Anyone who is suffering from celiac disease or has a gluten sensitivity knows what a minefield the winter holidays can be.
Thanksgiving stuffing. Christmas cookies. Hanukkah noodle kugel. All contain grains rich in gluten, the proteins that serve as a kind of glue to hold food together — and wreak havoc on the insides of the gluten-sensitive.
Well-meaning hosts or office mates can cook up tasty family favorites that might be loaded with gluten or may just have that one stealth ingredient that is sure to leave the gluten-averse in pain.
"Holidays are hard," said Stephanie M. Moleski, a gastroenterologist at Thomas Jefferson University Hospitals. Even a serving spoon from another dish can accidentally contaminate the gluten-free offerings at the holiday tables or buffets, with enough of the offending ingredient to trigger painful symptoms in those who are highly sensitive.
As for dining out, cross contamination also can inadvertently occur in a commercial kitchen.
About three million Americans — or 1 percent of the population — suffer from celiac disease, an autoimmune disorder in which eating gluten leads to damage in the small intestine, according to the Centers for Disease Control and Prevention. The numbers seem to be increasing, for reasons that aren't clear, Moleski said. As many as 6 percent of Americans may have non-celiac gluten sensitivity, according to Healthline.
Moleski and her colleagues at Thomas Jefferson University Hospitals are currently recruiting for a clinical trial involving people with non-celiac gluten sensitivity who have gastrointestinal symptoms after eating gluten, she said.
Gluten is the protein that is in wheat, barley, and rye. It is found in breads, pastas, baked goods — and less obvious products including soy sauces, fillers in medications, tooth pastes, and even lip gloss, she said.
"It is what gives bread that nice chewy texture," said Moleski.
It's also what gives some people gastrointestinal grief.
But, how do you know that bloating, abdominal pain and fatigue are from a sensitivity to gluten, overindulgence, or something else entirely?
There are three main issues in people who are avoiding gluten, Moleski said.
There is the wheat allergy — a true food allergy. It can result in hives, vomiting and the most severe reaction of anaphylaxis, she added.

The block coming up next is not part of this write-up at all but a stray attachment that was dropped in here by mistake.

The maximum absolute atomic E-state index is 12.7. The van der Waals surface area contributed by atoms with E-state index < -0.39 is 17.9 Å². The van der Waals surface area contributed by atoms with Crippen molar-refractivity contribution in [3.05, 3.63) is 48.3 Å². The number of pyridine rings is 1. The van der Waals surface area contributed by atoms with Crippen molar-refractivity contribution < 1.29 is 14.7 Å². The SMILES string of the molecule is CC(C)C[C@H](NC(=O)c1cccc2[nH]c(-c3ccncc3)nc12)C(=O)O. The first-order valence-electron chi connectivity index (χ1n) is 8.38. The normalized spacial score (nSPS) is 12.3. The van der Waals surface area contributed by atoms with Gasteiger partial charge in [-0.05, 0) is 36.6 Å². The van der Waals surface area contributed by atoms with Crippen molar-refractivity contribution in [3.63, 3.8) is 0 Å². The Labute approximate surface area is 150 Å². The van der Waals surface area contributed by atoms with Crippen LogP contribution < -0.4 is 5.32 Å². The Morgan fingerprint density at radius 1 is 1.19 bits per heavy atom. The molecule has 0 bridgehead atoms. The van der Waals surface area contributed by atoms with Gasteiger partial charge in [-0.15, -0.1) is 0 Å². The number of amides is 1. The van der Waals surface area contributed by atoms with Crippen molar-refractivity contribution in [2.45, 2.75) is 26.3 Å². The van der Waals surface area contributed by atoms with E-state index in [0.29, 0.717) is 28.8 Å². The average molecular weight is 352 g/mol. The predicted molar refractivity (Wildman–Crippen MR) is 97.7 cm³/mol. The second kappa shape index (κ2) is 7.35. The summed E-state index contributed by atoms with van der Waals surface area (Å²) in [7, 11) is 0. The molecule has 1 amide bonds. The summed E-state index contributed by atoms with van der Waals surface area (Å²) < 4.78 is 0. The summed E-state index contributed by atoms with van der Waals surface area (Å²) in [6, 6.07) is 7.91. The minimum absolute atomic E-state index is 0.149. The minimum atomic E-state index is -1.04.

The second type is celiac disease, an autoimmune condition thought to start when a particular gene is triggered by something like a virus, said Moleski.
"You can have that gene and be fine," she said, explaining that many people have the gene, but few have celiac disease. Type 1 diabetes is another autoimmune condition related on a genetic level to celiac. About 6 percent of people with Type 1 diabetes also have celiac, compared with 1 percent of the general population. There is no known connection between the much more common Type 2 diabetes — which is not an autoimmune condition — and celiac.
The third condition has come to be known as non-celiac gluten sensitivity, which is a non-allergic, non-autoimmune condition, Moleski said.
These are the people who may not have actual medical confirmation of a gluten problem, but indeed have problems digesting the protein. Added to that misery is the fact that they may be wrongly dismissed as "celiac wanna-be's" with imaginary symptoms, she said.
"It is a legit condition that causes symptoms in people," she said. Some might even have the gene associated with celiac, but not the markers of active inflammation, such as small-bowel damage that would be discovered during an endoscopy.
A visit to the doctor and a blood test to check for the condition is needed for a proper diagnosis. The most common test is the tissue transglutaminase antibodies (tTG-IgA) test. If lab results suggest a problem, the next step would be an upper endoscopy to check for small-bowel damage, she said.
The holidays might also be a good time to ask relatives about their history. "We do recommend getting tested if you have a first-degree relative with celiac disease," Moleski said.
It's not surprising in an era when food marketers are pushing "gluten-free" products that sometimes patients tell her they have determined the cause of their gastrointestinal problems and have adopted a gluten-free diet. But it can lead to major problems.
"That is the one that tortures me," said Moleski.
Here's why: While the do-it-yourself diagnosis and diet change may make patients feel better in the short run as their intestines heal, going without medical attention is a bad idea. Once you have one autoimmune disease, you're more likely to develop others, and a physician is much likelier to figure that out before it becomes a bigger problem.
To get an accurate diagnosis, patients must be eating gluten when testing is done — defeating the whole effort to get off gluten before seeing the doctor.
For holiday parties, Moleski suggests eating "real foods" and avoiding anything processed or that includes a lot of ingredients, making it harder to detect one with gluten. Consider the classic green bean casserole. The original recipe calls for soy sauce (which has gluten) and canned french-fried onions (ditto).
Baked, steamed, sautéed or roasted veggies and potatoes are fine, as are mashed potatoes with milk and butter. Proteins such as turkey are great — without traditional stuffing, of course. Beware of foods that are fried after being coated with batter, which generally contain wheat flour.
Moleski's suggestions for a gluten-free holiday:
There is one bit of good news for those with celiac disease or gluten sensitivities who want to imbibe during the holiday celebrations.